However all that waterfront, and its location just across the line from Hillsborough County, has made Land O’ Lakes a desirable growth area. Developers have snapped up thousands of acres of ranchland and plan an array of new communities. New Port Richey, Pasco County’s largest municipality with 16,000 residents, was a quaint village on the Pithlachascotee River in the 1930s, when Works Progress Administration (WPA) writers dropped by to research their Guide to Florida. They extolled its abundant petunias, snapdragons and sweet peas, as well as the roads, which were shaded by oaks and magnolias.
New Port Richey’s picturesque downtown is an ideal setting for the city’s biggest annual event, the Chasco Fiesta, which honors a complicated romantic legend involving a Spanish boy and girl, a priest and a Calusa Indian tribe that captured them. The biggest development New Port Richey has seen in years, Main Street Landing, is under way on the river near downtown. Most of the 44 residential units in the $30 million mixed-use project were sold before construction started, at prices ranging from $300,000 to $585,000. In addition to condominiums, Main Street Landing will include retail shops, restaurants and docks.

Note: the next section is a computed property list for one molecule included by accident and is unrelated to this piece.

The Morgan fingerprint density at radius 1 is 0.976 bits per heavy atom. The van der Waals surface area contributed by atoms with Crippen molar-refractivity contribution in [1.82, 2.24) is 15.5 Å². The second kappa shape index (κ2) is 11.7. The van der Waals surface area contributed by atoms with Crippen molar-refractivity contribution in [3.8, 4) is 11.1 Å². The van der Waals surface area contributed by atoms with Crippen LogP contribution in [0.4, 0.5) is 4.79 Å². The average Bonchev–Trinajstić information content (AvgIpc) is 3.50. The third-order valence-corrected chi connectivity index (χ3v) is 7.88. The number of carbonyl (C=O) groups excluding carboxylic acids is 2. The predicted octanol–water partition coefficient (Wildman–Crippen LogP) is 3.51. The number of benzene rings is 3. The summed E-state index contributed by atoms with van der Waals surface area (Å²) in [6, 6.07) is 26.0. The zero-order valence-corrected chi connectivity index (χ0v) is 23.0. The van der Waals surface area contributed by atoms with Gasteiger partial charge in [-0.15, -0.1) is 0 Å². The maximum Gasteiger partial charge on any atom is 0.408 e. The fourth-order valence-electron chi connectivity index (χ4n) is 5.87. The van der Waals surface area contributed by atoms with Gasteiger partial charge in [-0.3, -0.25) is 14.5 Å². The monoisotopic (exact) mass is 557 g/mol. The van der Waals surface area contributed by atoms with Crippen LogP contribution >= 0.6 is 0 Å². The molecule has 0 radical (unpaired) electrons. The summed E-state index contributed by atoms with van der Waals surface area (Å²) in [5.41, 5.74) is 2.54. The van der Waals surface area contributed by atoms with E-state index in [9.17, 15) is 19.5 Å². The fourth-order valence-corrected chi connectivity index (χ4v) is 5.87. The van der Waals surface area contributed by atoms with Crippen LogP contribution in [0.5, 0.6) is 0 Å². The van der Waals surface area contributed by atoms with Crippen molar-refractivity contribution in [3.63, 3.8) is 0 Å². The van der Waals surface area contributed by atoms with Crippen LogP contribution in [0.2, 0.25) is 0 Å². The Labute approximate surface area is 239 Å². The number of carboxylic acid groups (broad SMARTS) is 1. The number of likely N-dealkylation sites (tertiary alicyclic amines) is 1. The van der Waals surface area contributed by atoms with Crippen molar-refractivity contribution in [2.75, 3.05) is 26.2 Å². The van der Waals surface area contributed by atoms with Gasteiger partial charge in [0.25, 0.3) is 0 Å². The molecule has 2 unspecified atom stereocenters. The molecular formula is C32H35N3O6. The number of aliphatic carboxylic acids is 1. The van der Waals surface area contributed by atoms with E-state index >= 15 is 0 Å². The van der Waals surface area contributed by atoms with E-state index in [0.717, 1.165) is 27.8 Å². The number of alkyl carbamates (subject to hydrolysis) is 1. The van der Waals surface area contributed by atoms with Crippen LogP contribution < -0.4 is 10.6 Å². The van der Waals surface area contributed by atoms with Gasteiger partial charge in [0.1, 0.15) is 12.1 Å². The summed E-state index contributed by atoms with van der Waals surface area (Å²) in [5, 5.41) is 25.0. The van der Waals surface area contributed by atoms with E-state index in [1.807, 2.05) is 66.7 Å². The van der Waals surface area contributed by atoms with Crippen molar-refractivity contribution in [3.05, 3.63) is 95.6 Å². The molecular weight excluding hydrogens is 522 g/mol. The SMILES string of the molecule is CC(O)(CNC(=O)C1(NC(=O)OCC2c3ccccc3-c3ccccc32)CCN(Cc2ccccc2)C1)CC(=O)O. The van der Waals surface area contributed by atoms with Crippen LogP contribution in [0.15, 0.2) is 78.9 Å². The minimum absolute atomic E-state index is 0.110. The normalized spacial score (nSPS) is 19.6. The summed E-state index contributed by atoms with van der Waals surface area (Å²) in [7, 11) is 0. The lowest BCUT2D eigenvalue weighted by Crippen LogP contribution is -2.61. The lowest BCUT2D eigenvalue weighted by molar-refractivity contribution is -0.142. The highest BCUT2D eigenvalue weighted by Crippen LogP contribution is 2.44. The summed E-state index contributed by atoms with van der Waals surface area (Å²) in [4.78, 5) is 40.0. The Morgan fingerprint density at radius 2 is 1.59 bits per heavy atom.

Port Richey, population 3,000, wasn’t incorporated until 1925 but has been an active fishing village since the late 1800s. The city’s namesake, Aaron M. Richey, built a home near the mouth of the Pithlachascotee River in 1883. Soon after, he bought a piece of riverfront property to build a dock for his schooner. The enterprising settler later established the city’s post office and operated a small general store. Zephyrhills, described in a 1912 newspaper article as “the healthiest place in Florida,” is certainly the best-known Pasco County locale, thanks to Zephyrhills Brand Natural Spring Water, which is bottled here and sold around the world.
In certain circles, the city is also known for its highly productive poultry farms and excellent skydiving facilities. These disparate elements, combined with hilly terrain and genuine charm, make Zephyrhills truly one of a kind. The community was first known as Abbott, after Dr. J.M. Abbott, who ran a drugstore and practiced medicine at the crossroads of what is now U.S. 301 and Fifth Avenue. The name was revised to Abbott Station in 1896, when a railroad depot opened.
In 1909, a Civil War veteran from Pennsylvania named Captain Howard B. Jeffries decided to start a veteran’s colony at Abbott Station. One day, while showing the area to prospective residents from atop LeHeup Hill, Jeffries heard someone mention the rolling hills and “zephyr-like” breezes-and a new name was born. The community was incorporated as Zephyrhills in 1914. For most of its history, Zephyrhills has been highly seasonal. Today its population of nearly 12,000 doubles and even triples in the winter as snowbirds flock to relatively inexpensive second homes. But it won’t be long before more year-round residents find their way here. As nearby Wesley Chapel, closer to I-75, fills up with new homes, developers are looking east toward Zephyrhills.